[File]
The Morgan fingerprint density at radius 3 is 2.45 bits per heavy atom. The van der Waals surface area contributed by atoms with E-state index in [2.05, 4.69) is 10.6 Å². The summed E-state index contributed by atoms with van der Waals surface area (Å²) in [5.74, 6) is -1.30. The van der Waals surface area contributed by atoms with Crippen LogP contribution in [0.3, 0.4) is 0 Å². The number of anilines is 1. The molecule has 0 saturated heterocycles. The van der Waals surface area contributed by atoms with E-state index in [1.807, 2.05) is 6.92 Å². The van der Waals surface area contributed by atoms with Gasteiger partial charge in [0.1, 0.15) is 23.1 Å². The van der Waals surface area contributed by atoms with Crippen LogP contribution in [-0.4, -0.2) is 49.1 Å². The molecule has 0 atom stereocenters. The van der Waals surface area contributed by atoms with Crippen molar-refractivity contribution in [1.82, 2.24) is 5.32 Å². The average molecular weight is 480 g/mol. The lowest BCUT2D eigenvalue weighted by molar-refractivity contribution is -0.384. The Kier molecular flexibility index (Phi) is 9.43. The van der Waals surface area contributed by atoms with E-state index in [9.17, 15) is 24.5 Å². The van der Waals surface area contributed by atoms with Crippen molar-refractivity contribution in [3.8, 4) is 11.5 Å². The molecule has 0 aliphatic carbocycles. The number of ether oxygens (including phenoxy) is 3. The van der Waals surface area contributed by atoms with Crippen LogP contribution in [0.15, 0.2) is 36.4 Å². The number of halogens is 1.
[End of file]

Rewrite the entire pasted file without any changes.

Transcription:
The Morgan fingerprint density at radius 3 is 2.45 bits per heavy atom. The van der Waals surface area contributed by atoms with E-state index in [2.05, 4.69) is 10.6 Å². The summed E-state index contributed by atoms with van der Waals surface area (Å²) in [5.74, 6) is -1.30. The van der Waals surface area contributed by atoms with Crippen LogP contribution in [0.3, 0.4) is 0 Å². The number of anilines is 1. The molecule has 0 saturated heterocycles. The van der Waals surface area contributed by atoms with E-state index in [1.807, 2.05) is 6.92 Å². The van der Waals surface area contributed by atoms with Gasteiger partial charge in [0.1, 0.15) is 23.1 Å². The van der Waals surface area contributed by atoms with Crippen LogP contribution in [-0.4, -0.2) is 49.1 Å². The molecule has 0 atom stereocenters. The van der Waals surface area contributed by atoms with Crippen molar-refractivity contribution in [1.82, 2.24) is 5.32 Å². The average molecular weight is 480 g/mol. The lowest BCUT2D eigenvalue weighted by molar-refractivity contribution is -0.384. The Kier molecular flexibility index (Phi) is 9.43. The van der Waals surface area contributed by atoms with E-state index in [9.17, 15) is 24.5 Å². The van der Waals surface area contributed by atoms with Crippen molar-refractivity contribution in [3.8, 4) is 11.5 Å². The molecule has 0 aliphatic carbocycles. The number of ether oxygens (including phenoxy) is 3. The van der Waals surface area contributed by atoms with Crippen LogP contribution in [0.15, 0.2) is 36.4 Å². The number of halogens is 1.